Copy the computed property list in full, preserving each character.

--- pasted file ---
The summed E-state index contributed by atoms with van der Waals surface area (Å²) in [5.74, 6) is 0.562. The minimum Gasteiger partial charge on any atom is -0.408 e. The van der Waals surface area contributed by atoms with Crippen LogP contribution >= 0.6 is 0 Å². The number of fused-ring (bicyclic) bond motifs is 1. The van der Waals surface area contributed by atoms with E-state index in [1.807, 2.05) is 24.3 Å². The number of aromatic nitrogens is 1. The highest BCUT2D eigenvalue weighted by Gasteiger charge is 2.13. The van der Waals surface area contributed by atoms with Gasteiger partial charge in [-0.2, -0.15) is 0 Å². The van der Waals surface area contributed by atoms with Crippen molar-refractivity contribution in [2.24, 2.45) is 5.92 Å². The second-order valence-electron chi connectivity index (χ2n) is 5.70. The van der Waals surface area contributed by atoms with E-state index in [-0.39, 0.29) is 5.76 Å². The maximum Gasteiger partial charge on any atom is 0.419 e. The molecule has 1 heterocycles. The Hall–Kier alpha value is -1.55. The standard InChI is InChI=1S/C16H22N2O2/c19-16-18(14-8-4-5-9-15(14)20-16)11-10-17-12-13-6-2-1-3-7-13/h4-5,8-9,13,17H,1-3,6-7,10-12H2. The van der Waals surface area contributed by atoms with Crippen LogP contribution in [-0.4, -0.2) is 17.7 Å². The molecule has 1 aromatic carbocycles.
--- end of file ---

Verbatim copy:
The summed E-state index contributed by atoms with van der Waals surface area (Å²) in [5.74, 6) is 0.562. The minimum Gasteiger partial charge on any atom is -0.408 e. The van der Waals surface area contributed by atoms with Crippen LogP contribution >= 0.6 is 0 Å². The number of fused-ring (bicyclic) bond motifs is 1. The van der Waals surface area contributed by atoms with E-state index in [1.807, 2.05) is 24.3 Å². The number of aromatic nitrogens is 1. The highest BCUT2D eigenvalue weighted by Gasteiger charge is 2.13. The van der Waals surface area contributed by atoms with Gasteiger partial charge in [-0.2, -0.15) is 0 Å². The van der Waals surface area contributed by atoms with Crippen molar-refractivity contribution in [2.24, 2.45) is 5.92 Å². The second-order valence-electron chi connectivity index (χ2n) is 5.70. The van der Waals surface area contributed by atoms with E-state index in [-0.39, 0.29) is 5.76 Å². The maximum Gasteiger partial charge on any atom is 0.419 e. The molecule has 1 heterocycles. The Hall–Kier alpha value is -1.55. The standard InChI is InChI=1S/C16H22N2O2/c19-16-18(14-8-4-5-9-15(14)20-16)11-10-17-12-13-6-2-1-3-7-13/h4-5,8-9,13,17H,1-3,6-7,10-12H2. The van der Waals surface area contributed by atoms with Crippen LogP contribution in [-0.4, -0.2) is 17.7 Å². The molecule has 1 aromatic carbocycles.